THE introduction of any cuts in suckler cow payments under new CAP proposals would hit rural communities throughout Clare, a local councillor has warned.
Councillor Pat Hayes told The Clare Champion that Clare is renowned for the quality of beef produced by its suckler farmers, and stressed they play a key role in keeping rural towns and villages alive.
The councillor said it looked as if suckler farmers were effectively facing cuts in payments, which they can’t afford.
“I think it is time farming organisation and politicians woke up to the fact this will have a major impact on rural communities. Further cuts to CAP and the suckler herd will be detrimental to the future of rural communities if the current proposals are implemented.
“It looks as if suckler farmers will be hit the hardest by the CAP proposals. While environmental schemes are important, when core payments are reduced for suckler farmers, this hits rural communities.”
While farmers can avail of five or six different new environmental schemes, Councillor Hayes pointed out this presents a lot of new challenges in terms of meeting regulations and completing volumes of paperwork. He called for an increase in the area-based payment, which was previously the old headage scheme.
He said even senior Department of Agriculture officials have conceded a lot of agricultural schemes were conflicting with each other because there are different rules and regulations.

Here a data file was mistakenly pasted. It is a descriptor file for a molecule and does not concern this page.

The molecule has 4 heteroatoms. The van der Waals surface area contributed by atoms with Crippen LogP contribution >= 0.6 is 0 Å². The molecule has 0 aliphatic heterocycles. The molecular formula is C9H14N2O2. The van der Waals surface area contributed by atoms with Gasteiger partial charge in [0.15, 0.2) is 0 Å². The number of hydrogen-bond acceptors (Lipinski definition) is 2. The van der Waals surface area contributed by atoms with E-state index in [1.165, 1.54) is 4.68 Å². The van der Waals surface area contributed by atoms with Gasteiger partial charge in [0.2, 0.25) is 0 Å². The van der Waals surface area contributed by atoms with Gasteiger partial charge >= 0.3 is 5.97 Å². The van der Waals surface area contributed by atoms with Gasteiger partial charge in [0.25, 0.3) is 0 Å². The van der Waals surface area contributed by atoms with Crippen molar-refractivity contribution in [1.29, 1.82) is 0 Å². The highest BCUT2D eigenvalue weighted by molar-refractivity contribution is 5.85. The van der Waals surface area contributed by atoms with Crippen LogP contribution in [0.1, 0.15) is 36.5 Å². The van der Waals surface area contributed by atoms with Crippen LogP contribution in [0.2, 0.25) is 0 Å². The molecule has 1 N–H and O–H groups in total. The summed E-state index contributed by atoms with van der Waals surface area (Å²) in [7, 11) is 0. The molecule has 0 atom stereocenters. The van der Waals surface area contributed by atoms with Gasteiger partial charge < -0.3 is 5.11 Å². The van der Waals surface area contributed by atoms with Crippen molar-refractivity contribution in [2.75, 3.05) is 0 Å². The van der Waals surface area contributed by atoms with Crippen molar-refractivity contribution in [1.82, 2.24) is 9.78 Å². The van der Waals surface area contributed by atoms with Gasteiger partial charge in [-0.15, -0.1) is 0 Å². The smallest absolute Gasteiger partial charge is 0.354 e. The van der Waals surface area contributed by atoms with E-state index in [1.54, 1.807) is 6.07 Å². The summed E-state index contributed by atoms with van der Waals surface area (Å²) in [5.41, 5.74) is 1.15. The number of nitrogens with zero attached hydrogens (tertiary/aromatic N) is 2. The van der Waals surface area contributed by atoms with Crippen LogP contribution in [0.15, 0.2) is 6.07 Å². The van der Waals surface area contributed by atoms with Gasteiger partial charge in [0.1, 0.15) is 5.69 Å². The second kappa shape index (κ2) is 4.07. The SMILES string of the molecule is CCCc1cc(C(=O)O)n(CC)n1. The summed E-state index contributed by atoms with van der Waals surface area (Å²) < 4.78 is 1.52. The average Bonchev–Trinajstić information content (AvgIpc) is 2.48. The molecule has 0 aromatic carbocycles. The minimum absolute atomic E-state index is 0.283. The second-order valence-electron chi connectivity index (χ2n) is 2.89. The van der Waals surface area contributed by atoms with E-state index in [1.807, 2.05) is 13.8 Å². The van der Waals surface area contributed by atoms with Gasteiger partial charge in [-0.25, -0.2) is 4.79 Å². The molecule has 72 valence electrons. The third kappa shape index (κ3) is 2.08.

Clare Beef Plan chairman, Joe Woulfe has called for more supports to be provided to suckler farmers who are being hit by rising costs of inputs such as fuel and fertiliser.
The Clare farm leader has called for the introduction of a minimum price index for beef, which would help set a base price for farmers who are constantly experiencing price fluctuations.
“There is no benchmark at the moment to provide a minimum price for a beef farmer to have a reasonable income.”
Mr Woulfe is being paid €5,600 annually under the new REAP to leave 9.5 hectares of his land free from grazing to support flora, fauna and other biodiversity. This includes a €1,250 payment that goes towards paying the agricultural advisor, who will be hired to assist with paperwork associated with a plan to ensure Mr Woulfe meets all the terms and conditions of the scheme.
He said there needs to be a mechanism to provide a payment for carbon sequestration of land, and believes that payments for environmental schemes need to be increased to take into account any participating land can’t be used for more traditional agricultural purposes.
The Beef Plan Movement is looking for significant steps to be taken before its suckler farmers are asked to commit to another five-year suckler scheme. It believes a subsidy in the region of €300 should be paid and the new scheme deliver in terms of extra output from the suckler cow and a scheme that suckler farmers can have confidence in.
by Dan Danaher